Despite not getting an invite to the national combine, Ugbah opened the eyes of certain scouts, one of which was from the Ottawa Redblacks. He was informed that his name might get called on draft day, and to stay ready.

Despite the former not occuring, Ugbah was still given a CFL opportunity. Roughly a week before the season started, he got a call from the Ottawa scout, telling him the club was bringing him out that night for the final week of pre-season play.

“[The scout] was like, ‘I can get you on a flight at 7:30 p.m., does that work?’ I was like, yeah that works. I had two jobs at the time, and I thought about whether or not I should go, but I was like yeah, I should go. I called my family, and my mom was kind of confused, she was like ‘isn’t it three weeks past when they’re supposed to take you?’ I was like yeah, I know but they asked me to come now.”

Ugbah was with Ottawa for a week, with the first two days spent solely on learning the playbook. He wasn’t able to line up at receiver for the team’s final pre-season game, but did see time in the game.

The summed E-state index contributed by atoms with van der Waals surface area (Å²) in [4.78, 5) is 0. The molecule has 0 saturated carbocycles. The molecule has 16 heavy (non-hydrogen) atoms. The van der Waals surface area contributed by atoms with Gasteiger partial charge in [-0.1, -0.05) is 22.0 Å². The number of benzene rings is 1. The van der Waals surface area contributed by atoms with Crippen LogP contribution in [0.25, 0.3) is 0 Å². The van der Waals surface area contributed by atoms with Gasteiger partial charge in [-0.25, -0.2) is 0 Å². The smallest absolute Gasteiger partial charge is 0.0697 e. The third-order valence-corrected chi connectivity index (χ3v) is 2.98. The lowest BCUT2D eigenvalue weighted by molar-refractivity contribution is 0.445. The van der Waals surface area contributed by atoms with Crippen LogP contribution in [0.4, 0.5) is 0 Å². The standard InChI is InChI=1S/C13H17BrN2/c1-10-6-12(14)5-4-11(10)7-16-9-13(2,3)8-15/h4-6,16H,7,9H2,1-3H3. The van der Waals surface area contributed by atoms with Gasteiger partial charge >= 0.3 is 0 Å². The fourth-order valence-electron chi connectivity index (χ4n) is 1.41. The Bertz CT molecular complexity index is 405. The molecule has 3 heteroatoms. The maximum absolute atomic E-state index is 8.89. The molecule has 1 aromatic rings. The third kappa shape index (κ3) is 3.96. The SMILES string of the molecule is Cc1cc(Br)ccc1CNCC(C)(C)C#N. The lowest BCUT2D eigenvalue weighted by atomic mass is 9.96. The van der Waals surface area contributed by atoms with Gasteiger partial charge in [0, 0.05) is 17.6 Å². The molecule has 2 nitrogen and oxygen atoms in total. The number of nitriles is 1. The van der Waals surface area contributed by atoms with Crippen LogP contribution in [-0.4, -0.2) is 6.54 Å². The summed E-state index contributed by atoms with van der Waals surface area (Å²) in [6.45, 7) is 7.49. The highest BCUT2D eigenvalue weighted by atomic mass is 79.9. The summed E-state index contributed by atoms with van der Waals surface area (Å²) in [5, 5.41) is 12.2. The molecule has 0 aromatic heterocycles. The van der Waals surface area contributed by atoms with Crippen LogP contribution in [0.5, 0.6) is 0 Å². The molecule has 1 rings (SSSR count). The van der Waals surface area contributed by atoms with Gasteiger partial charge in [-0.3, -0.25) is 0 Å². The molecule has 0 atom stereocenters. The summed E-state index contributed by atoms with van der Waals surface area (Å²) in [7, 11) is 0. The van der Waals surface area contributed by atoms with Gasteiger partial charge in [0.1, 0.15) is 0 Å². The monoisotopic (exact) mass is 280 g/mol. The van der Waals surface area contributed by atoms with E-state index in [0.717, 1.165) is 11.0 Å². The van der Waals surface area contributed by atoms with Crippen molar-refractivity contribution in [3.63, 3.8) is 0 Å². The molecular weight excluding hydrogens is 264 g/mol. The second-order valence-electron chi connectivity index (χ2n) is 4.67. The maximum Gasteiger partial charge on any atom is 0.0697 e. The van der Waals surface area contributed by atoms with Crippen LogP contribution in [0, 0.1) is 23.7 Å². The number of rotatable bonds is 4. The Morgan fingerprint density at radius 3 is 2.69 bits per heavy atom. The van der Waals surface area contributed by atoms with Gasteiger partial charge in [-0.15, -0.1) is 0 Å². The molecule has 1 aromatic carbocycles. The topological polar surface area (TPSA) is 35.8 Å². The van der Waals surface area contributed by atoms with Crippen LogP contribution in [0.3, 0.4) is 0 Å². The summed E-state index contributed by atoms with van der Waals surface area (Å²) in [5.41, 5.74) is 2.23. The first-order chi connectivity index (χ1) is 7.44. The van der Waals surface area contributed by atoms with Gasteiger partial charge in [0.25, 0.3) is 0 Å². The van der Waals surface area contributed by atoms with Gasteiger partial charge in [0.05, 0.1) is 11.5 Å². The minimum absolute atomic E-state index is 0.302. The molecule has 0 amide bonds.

“Guys had been there for three weeks and were competing for jobs, so I guess it wouldn’t have been fair to get me in there [at receiver], because they were going no huddle, but I got in on special teams, which was a really good experience for me,” he says.

Ugbah was released the next day, but received positive feedback from the coaching staff. Now entering his final year of U SPORTS eligibility, he’s setting his sights on finishing his university career off on a high note, and ideally getting signed by a CFL team some time afterwards.

“I’m very confident with the guys we have around here,” he says.

“We’re going to be a team to watch out for for sure, because I know the guys here want it bad. There’s a bunch of guys in their fourth and fifth years and we want that Vanier ring. We’re not here to waste time, we know it’s one shot that we’ve got, and we’re going to go out and show out.”